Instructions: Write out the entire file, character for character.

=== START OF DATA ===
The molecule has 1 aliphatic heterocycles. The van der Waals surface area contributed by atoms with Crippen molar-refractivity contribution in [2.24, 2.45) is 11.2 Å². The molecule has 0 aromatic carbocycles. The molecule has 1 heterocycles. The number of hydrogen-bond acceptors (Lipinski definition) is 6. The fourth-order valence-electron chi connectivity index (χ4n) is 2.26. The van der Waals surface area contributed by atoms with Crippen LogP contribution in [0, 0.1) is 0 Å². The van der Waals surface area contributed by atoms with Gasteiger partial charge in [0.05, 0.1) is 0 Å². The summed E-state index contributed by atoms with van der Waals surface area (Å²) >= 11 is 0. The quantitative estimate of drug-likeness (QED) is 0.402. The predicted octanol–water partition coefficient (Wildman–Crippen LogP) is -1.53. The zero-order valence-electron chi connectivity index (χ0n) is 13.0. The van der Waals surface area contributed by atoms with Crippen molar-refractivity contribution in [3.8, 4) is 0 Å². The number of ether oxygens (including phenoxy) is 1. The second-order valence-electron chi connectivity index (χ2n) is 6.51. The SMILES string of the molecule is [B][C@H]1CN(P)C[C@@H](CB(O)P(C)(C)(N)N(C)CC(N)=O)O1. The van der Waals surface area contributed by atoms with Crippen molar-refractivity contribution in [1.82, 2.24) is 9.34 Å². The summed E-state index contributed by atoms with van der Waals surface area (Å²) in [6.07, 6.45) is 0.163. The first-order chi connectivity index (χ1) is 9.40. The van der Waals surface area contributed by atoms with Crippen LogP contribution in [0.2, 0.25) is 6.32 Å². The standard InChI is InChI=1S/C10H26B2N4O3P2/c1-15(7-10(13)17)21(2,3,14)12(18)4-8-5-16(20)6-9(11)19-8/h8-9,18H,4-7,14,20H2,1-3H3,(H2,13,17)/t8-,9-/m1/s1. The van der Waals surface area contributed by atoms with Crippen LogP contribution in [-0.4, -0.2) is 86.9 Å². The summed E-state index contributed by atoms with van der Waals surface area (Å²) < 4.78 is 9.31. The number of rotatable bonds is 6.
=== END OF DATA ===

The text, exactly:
The molecule has 1 aliphatic heterocycles. The van der Waals surface area contributed by atoms with Crippen molar-refractivity contribution in [2.24, 2.45) is 11.2 Å². The molecule has 0 aromatic carbocycles. The molecule has 1 heterocycles. The number of hydrogen-bond acceptors (Lipinski definition) is 6. The fourth-order valence-electron chi connectivity index (χ4n) is 2.26. The van der Waals surface area contributed by atoms with Crippen LogP contribution in [0, 0.1) is 0 Å². The van der Waals surface area contributed by atoms with Gasteiger partial charge in [0.05, 0.1) is 0 Å². The summed E-state index contributed by atoms with van der Waals surface area (Å²) >= 11 is 0. The quantitative estimate of drug-likeness (QED) is 0.402. The predicted octanol–water partition coefficient (Wildman–Crippen LogP) is -1.53. The zero-order valence-electron chi connectivity index (χ0n) is 13.0. The van der Waals surface area contributed by atoms with Crippen molar-refractivity contribution in [3.8, 4) is 0 Å². The number of ether oxygens (including phenoxy) is 1. The second-order valence-electron chi connectivity index (χ2n) is 6.51. The SMILES string of the molecule is [B][C@H]1CN(P)C[C@@H](CB(O)P(C)(C)(N)N(C)CC(N)=O)O1. The van der Waals surface area contributed by atoms with Crippen molar-refractivity contribution in [1.82, 2.24) is 9.34 Å². The summed E-state index contributed by atoms with van der Waals surface area (Å²) in [6.07, 6.45) is 0.163. The first-order chi connectivity index (χ1) is 9.40. The van der Waals surface area contributed by atoms with Crippen LogP contribution in [0.2, 0.25) is 6.32 Å². The standard InChI is InChI=1S/C10H26B2N4O3P2/c1-15(7-10(13)17)21(2,3,14)12(18)4-8-5-16(20)6-9(11)19-8/h8-9,18H,4-7,14,20H2,1-3H3,(H2,13,17)/t8-,9-/m1/s1. The van der Waals surface area contributed by atoms with Crippen LogP contribution in [-0.4, -0.2) is 86.9 Å². The summed E-state index contributed by atoms with van der Waals surface area (Å²) < 4.78 is 9.31. The number of rotatable bonds is 6.